Archive for the 'White-tailed deer' Category

Buy a License, Feed the Hungry & Help a Veteran

Monday, August 7th, 2017
You can help support Hunters for the Hungry and Fund for Veterans at the time you buy a hunting or fishing license.

You can help support Hunters for the Hungry and Fund for Veterans at the time you buy a hunting or fishing license.

This is Passport to Texas

When licenses go on sale August 15, Texas hunters and anglers may donate to one of two worthy non-profits.

You can make the voluntary contribution of either one dollar, five dollars, ten dollars or twenty dollars to either the Fund for Veterans Assistance, or to help feed Texas families with a donation to Hunters for the Hungry.

Justin Halvorsen is revenue director at Texas Parks and Wildlife, and says donating is voluntary and easy.

It’s through any one of our sales channels. Either online, over the phone, at a retail agent, or any one of our parks and wildlife locations.

The agency keeps close tabs the donations.

And then, at the end of every month, it’ll go into a separate pot, and we’ll send it along to those respective entities [nonprofits].

The program debuted last season and Texans were generous; Texas Parks and Wildlife distributed, $193-thousand to the Fund for Veteran’s, and $106-thousand to Hunters for the Hungry. You may ask: is my donation tax deductible?

That is a great question. And there will be a receipt that gets printed as part of this that specifically says that this is a donation to the Veteran’s Fund or Hunters for the Hungry. And then, really, it’s up to the individual and their tax preparer to make that ultimate decision.

Request an itemized receipt from retailers, and find more information on the TPW website.

That’s our show… Funding provided in part by Ram Trucks. Guts. Glory. Ram

For Texas Parks and Wildlife…I’m Cecilia Nasti.

TPW TV — CWD Response Team

Friday, June 2nd, 2017
CWD Deer

CWD Deer

This is Passport to Texas

The first case of Chronic Wasting Disease, or CWD, was discovered in 2012 in free-ranging mule deer in an isolated area of far West Texas. Three years later…

2015 the sky fell out. They found a positive in a deer breeding facility.

CWD is a fatal, highly communicable neurological disease in deer. Ryan Shoeneberg is a wildlife program specialist, and part of Texas Parks and Wildlife’s CWD response team. The Texas Parks and Wildlife TV series on PBS features the team on this week’s show. Paul Crossley is a license and permit specialist on the team.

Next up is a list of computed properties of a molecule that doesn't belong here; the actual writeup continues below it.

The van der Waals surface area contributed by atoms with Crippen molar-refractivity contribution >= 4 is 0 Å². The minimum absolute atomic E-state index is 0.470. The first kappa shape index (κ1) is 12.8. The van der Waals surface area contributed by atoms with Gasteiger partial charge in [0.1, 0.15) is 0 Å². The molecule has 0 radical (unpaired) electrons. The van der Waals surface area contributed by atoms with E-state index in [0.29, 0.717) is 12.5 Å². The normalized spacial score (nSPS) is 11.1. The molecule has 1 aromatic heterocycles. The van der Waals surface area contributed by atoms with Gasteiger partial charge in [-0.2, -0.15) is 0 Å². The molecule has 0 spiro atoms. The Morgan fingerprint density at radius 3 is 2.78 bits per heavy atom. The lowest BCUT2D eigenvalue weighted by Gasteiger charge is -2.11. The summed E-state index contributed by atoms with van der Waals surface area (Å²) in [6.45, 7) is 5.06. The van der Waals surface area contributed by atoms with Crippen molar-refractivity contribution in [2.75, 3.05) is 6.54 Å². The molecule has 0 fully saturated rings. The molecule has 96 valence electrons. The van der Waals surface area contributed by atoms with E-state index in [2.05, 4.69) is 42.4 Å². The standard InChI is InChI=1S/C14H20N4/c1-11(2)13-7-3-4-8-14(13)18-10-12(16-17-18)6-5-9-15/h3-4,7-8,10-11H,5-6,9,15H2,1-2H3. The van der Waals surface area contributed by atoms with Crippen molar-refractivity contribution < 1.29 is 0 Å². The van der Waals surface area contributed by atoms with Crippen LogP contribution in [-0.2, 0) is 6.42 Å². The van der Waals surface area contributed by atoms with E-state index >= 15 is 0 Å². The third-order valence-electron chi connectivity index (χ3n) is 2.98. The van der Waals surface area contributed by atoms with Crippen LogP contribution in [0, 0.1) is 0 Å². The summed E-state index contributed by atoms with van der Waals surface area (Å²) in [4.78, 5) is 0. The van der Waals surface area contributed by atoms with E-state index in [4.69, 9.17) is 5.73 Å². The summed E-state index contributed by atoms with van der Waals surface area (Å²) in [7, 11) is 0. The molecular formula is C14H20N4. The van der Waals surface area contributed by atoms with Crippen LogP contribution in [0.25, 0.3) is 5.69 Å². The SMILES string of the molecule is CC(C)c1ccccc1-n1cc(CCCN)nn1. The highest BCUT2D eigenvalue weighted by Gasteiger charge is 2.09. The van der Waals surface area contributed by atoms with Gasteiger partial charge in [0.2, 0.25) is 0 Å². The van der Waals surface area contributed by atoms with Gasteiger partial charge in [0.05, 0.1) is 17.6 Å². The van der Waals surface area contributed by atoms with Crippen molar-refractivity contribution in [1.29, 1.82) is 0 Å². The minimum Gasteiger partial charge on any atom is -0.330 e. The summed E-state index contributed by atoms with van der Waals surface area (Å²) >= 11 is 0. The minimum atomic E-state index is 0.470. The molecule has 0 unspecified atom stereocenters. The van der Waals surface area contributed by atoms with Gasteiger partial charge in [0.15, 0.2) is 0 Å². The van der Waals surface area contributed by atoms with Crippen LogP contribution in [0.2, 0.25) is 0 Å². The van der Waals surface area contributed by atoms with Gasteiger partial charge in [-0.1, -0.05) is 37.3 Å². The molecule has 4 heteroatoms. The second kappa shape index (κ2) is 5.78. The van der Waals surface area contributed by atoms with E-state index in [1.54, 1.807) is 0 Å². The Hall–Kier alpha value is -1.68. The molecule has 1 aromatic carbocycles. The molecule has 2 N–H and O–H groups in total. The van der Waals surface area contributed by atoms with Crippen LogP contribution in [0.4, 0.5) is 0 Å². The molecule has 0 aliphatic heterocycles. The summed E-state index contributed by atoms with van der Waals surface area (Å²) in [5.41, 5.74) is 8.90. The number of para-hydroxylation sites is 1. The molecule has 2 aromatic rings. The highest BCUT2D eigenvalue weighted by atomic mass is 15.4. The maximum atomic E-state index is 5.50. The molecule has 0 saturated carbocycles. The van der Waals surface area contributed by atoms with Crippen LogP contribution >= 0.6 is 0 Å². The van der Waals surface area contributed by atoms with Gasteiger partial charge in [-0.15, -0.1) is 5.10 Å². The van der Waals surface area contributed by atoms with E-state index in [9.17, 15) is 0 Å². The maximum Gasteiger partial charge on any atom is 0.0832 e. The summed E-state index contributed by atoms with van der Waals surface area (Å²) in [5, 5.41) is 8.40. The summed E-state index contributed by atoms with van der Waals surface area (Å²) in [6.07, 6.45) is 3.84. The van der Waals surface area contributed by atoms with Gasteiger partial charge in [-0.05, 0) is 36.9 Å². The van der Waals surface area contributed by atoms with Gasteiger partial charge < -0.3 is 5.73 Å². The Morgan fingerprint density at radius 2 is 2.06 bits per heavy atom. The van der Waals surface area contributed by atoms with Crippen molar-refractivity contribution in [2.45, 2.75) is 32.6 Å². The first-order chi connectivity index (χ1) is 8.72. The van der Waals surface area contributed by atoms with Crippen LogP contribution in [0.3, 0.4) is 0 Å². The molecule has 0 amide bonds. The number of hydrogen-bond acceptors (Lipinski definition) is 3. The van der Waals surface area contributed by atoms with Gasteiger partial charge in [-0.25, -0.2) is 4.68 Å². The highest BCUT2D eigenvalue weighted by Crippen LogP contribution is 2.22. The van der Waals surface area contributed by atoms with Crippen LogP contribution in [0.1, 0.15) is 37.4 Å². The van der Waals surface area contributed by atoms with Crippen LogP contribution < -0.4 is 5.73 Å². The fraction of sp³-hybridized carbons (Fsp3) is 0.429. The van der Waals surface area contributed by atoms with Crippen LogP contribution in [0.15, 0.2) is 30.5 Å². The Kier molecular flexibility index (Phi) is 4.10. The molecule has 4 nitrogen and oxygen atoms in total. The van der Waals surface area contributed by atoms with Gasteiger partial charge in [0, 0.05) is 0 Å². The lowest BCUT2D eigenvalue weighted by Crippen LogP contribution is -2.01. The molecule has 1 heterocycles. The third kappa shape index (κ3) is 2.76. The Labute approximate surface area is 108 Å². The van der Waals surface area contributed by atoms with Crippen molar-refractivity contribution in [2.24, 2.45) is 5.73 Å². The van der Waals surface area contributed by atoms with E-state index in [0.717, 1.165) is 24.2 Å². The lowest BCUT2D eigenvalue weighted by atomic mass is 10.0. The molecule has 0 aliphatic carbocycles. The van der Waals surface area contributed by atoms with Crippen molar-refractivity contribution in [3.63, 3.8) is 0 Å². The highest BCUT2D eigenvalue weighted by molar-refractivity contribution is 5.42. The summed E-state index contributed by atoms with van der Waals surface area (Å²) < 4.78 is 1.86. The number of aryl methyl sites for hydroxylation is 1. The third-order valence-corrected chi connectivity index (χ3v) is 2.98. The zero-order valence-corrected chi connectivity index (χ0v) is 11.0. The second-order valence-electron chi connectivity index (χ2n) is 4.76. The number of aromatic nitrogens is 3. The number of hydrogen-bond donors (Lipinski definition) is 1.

There is not treatment or cure. The only real management technique we have is containment.

This meant shutting down TWIMS—the Texas Wildlife Information Management Service—the central database used to manage deer breeding in Texas. It essentially halted the transfer of deer from breeding facilities, which affected people’s livelihoods.

Our job is to nip it at the bud. Find it like a cancer. Wall it off, and not let is spread out.

The team had the job of helping breeders get deer moving again.

We were essentially given a deadline that said, look, we’ve got to get deer breeders moving again. We’ve got to get commerce going again—by deer hunting season. I think it was 57 days.

The Texas Parks and Wildlife CWD Response TWIMS Reprogramming Team took action. Find out what they did this week on the Texas Parks and Wildlife TV series on PBS. Check your local listings. The Wildlife restoration program support our series.

For Texas Parks and Wildlife…I’m Cecilia Nasti.

Monitoring for Chronic Wasting Disease

Tuesday, December 13th, 2016
Deer suffering from Chronic Wasting Disease (CWD).

Deer suffering from Chronic Wasting Disease (CWD).

This is Passport to Texas

The outlook for deer season is outstanding thanks to plentiful rainfall. White-tail program leader, Alan Cain.

The rainfall that’s been very prevalent across the state this year, has also provided great vegetation for the mule deer and the pronghorn out there in West Texas. Hunters that are out there pursuing mule deer and pronghorn will have an excellent year [too].

To maintain healthy herds, biologists want hunters to help monitor deer for Chronic Wasting Disease [CWD]—a neurological disease that kills deer, but has no known effect on humans.